It's important to remember that one of the arguments must be WebDataBinder. Other arguments can be of any type that handler methods support except for command/form objects and corresponding validation result objects.

Q23. Explain a Controller Advice

The @ControllerAdvice annotation allows us to write global code applicable to a wide range of controllers. We can tie the range of controllers to a chosen package or a specific annotation.

By default, @ControllerAdvice applies to the classes annotated with @Controller (or @RestController). We also have a few properties that we use if we want to be more specific.

If we want to restrict applicable classes to a package, we should add the name of the package to the annotation:

@ControllerAdvice("my.package") @ControllerAdvice(value = "my.package") @ControllerAdvice(basePackages = "my.package")

It's also possible to use multiple packages, but this time we need to use an array instead of the String.

Besides restricting to the package by its name, we can do it by using one of the classes or interfaces from that package:

@ControllerAdvice(basePackageClasses = MyClass.class)

The ‘assignableTypes‘ element applies the @ControllerAdvice to the specific classes, while ‘annotations‘ does it for particular annotations.

It's noteworthy to remember that we should use it along with @ExceptionHandler. This combination will enable us to configure a global and more specific error handling mechanism without the need to implement it every time for every controller class.

Q24. What Does the @ExceptionHandler Annotation Do?

The @ExceptionHandler annotation allows us to define a method that will handle the exceptions. We may use the annotation independently, but it's a far better option to use it together with the @ControllerAdvice. Thus, we can set up a global error handling mechanism. In this way, we don't need to write the code for the exception handling within every controller.

Let's take a look at the example from our article about Error Handling for REST with Spring:

@ControllerAdvice public class RestResponseEntityExceptionHandler extends ResponseEntityExceptionHandler { @ExceptionHandler(value = { IllegalArgumentException.class, IllegalStateException.class }) protected ResponseEntity handleConflict(RuntimeException ex, WebRequest request) { String bodyOfResponse = "This should be application specific"; return handleExceptionInternal(ex, bodyOfResponse, new HttpHeaders(), HttpStatus.CONFLICT, request); } }

We should also note that this will provide @ExceptionHandler methods to all controllers that throw IllegalArgumentException or IllegalStateException. The exceptions declared with @ExceptionHandler should match the exception used as the argument of the method. Otherwise, the exception resolving mechanism will fail at runtime.

One thing to keep in mind here is that it's possible to define more than one @ExceptionHandler for the same exception. We can't do it in the same class though since Spring would complain by throwing an exception and failing on startup.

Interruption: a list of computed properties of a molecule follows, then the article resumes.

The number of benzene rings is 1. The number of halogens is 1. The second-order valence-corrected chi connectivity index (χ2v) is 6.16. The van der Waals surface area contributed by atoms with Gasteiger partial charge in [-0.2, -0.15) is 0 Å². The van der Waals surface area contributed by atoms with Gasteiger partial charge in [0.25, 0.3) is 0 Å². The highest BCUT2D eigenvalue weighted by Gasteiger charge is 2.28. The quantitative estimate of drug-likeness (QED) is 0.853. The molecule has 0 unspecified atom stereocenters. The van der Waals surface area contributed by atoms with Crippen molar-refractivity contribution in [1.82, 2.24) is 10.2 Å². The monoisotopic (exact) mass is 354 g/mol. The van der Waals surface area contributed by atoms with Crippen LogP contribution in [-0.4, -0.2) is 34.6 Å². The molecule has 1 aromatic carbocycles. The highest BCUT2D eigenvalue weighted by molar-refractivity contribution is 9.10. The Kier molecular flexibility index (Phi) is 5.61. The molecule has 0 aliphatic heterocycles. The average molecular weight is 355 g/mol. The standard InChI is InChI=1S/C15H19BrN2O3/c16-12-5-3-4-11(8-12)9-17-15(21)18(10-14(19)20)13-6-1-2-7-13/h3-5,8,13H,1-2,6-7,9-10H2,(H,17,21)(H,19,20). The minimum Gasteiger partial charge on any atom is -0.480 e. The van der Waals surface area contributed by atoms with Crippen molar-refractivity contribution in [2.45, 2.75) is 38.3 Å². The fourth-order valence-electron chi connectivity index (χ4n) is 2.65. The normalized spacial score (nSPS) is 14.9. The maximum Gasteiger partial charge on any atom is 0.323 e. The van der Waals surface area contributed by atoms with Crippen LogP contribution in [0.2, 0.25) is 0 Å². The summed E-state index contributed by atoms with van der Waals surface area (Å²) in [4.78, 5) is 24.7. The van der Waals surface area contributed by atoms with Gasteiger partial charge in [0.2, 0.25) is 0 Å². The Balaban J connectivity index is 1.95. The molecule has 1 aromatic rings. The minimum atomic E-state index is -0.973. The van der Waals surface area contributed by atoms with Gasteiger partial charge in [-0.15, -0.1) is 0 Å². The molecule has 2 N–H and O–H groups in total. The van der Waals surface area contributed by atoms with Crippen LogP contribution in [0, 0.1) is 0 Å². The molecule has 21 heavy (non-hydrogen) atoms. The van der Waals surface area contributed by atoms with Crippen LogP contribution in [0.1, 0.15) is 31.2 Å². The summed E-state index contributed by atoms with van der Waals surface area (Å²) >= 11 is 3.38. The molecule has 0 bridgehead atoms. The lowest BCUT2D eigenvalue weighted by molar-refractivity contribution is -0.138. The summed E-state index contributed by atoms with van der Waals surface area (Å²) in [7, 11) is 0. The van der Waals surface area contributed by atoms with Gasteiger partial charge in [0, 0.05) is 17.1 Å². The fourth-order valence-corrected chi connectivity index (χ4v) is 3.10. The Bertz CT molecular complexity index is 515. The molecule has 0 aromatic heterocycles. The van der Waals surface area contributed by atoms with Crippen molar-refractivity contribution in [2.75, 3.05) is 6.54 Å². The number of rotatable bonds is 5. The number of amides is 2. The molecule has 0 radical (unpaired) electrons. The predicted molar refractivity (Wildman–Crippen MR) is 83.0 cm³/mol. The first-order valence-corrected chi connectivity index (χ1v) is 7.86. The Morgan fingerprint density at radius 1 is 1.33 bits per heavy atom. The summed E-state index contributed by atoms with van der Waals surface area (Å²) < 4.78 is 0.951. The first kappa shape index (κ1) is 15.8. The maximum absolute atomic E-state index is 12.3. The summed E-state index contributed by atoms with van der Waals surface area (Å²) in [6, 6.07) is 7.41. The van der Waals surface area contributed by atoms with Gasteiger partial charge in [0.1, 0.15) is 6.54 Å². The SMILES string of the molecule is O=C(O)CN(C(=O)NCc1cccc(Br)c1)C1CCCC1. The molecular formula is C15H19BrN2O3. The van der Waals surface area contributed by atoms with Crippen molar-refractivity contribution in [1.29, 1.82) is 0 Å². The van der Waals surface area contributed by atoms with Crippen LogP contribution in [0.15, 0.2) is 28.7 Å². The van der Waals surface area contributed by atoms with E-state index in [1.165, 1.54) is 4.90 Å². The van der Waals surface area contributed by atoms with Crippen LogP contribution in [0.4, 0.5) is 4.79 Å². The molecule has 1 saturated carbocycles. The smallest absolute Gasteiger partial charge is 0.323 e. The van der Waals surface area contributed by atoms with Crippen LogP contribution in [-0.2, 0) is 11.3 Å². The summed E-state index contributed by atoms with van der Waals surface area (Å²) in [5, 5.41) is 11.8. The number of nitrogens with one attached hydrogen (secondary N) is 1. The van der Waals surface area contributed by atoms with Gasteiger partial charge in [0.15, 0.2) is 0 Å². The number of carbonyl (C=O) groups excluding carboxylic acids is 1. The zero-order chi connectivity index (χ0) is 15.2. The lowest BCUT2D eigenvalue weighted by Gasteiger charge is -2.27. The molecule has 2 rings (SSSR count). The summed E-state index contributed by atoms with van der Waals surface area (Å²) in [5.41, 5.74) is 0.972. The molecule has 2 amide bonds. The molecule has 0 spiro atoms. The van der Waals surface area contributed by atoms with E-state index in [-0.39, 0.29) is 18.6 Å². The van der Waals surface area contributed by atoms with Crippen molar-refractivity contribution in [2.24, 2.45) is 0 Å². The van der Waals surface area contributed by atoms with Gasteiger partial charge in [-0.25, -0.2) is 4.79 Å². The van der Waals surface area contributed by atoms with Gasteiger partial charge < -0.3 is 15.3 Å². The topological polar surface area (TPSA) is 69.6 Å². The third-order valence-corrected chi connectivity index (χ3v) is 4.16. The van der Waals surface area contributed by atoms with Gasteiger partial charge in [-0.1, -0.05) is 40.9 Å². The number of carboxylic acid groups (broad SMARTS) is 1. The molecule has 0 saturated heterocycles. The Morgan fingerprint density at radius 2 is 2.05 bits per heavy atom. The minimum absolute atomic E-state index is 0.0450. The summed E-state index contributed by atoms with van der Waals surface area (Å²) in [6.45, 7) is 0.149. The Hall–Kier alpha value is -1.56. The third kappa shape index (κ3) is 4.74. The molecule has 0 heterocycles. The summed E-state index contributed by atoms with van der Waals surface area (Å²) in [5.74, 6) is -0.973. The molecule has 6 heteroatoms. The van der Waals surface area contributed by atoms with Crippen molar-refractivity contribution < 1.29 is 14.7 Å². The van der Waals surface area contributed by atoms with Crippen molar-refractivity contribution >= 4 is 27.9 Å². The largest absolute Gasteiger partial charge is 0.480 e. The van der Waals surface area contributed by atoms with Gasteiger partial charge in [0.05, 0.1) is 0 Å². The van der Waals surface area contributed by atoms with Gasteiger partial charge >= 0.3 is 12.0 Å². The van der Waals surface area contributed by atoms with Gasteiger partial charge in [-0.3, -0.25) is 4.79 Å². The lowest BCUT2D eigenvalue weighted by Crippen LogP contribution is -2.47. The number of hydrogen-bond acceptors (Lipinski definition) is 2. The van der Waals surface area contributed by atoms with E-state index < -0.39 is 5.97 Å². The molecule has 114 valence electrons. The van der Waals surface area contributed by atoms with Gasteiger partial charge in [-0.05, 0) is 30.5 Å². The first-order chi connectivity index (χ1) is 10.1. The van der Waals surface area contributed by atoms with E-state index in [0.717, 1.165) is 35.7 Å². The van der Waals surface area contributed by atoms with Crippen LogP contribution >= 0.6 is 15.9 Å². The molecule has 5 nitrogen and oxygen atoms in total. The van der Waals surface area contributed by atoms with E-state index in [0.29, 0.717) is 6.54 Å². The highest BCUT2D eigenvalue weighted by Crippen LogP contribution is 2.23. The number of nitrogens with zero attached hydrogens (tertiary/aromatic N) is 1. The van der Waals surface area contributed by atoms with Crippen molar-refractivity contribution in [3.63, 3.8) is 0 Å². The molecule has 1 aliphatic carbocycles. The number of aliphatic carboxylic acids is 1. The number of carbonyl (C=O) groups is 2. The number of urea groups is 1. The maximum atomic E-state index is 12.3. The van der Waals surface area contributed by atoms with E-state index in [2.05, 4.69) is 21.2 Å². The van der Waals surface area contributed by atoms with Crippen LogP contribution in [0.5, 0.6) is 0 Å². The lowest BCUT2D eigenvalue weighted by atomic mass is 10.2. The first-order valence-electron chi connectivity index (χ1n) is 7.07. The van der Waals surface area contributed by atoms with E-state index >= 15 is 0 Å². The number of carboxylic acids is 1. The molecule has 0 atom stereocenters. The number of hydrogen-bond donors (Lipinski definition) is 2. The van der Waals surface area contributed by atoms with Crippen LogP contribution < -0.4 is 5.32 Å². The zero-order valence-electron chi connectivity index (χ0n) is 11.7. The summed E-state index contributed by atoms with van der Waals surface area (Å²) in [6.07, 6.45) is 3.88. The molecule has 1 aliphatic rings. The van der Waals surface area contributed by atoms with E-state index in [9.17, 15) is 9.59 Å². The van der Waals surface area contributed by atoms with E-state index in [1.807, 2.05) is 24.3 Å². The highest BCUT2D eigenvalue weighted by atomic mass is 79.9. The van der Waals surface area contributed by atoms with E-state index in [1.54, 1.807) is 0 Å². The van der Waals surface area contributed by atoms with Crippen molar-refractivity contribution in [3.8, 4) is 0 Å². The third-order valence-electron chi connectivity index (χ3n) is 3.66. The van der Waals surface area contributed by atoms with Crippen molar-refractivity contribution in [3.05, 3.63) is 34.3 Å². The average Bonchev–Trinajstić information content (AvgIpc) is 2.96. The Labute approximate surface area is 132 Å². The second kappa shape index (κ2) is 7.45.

On the other hand, if we define those in two separate classes, the application will start, but it'll use the first handler it finds, possibly the wrong one.

Q25. Exception Handling in Web Applications

We have three options for exceptions handling in Spring MVC:

  • per exception
  • per controller
  • globally

If an unhandled exception is thrown during web request processing, the server will return an HTTP 500 response. To prevent this, we should annotate any of our custom exceptions with the @ResponseStatus annotation. This kind of exceptions is resolved by HandlerExceptionResolver.

This will cause the server to return an appropriate HTTP response with the specified status code when a controller method throws our exception. We should keep in mind that we shouldn't handle our exception somewhere else for this approach to work.

Another way to handle the exceptions is by using the @ExceptionHandler annotation. We add @ExceptionHandler methods to any controller and use them to handle the exceptions thrown from inside that controller. These methods can handle exceptions without the @ResponseStatus annotation, redirect the user to a dedicated error view, or build a totally custom error response.

We can also pass in the servlet-related objects (HttpServletRequest, HttpServletResponse, HttpSession, and Principal) as the parameters of the handler methods. But, we should remember that we can't put the Model object as the parameter directly.

The third option for handling errors is by @ControllerAdvice classes. It'll allow us to apply the same techniques, only this time at the application level and not only to the particular controller. To enable this, we need to use the @ControllerAdvice and the @ExceptionHandler together. This way exception handlers will handle exceptions thrown by any controller.

Weitere Informationen zu diesem Thema finden Sie im Artikel Fehlerbehandlung für REST mit Spring.

4. Fazit

In diesem Artikel haben wir einige der Fragen zu Spring MVC untersucht, die beim technischen Interview für Spring-Entwickler auftauchen könnten. Sie sollten diese Fragen als Ausgangspunkt für weitere Untersuchungen berücksichtigen, da dies keine vollständige Liste ist.

Wir wünschen Ihnen viel Glück bei den kommenden Interviews!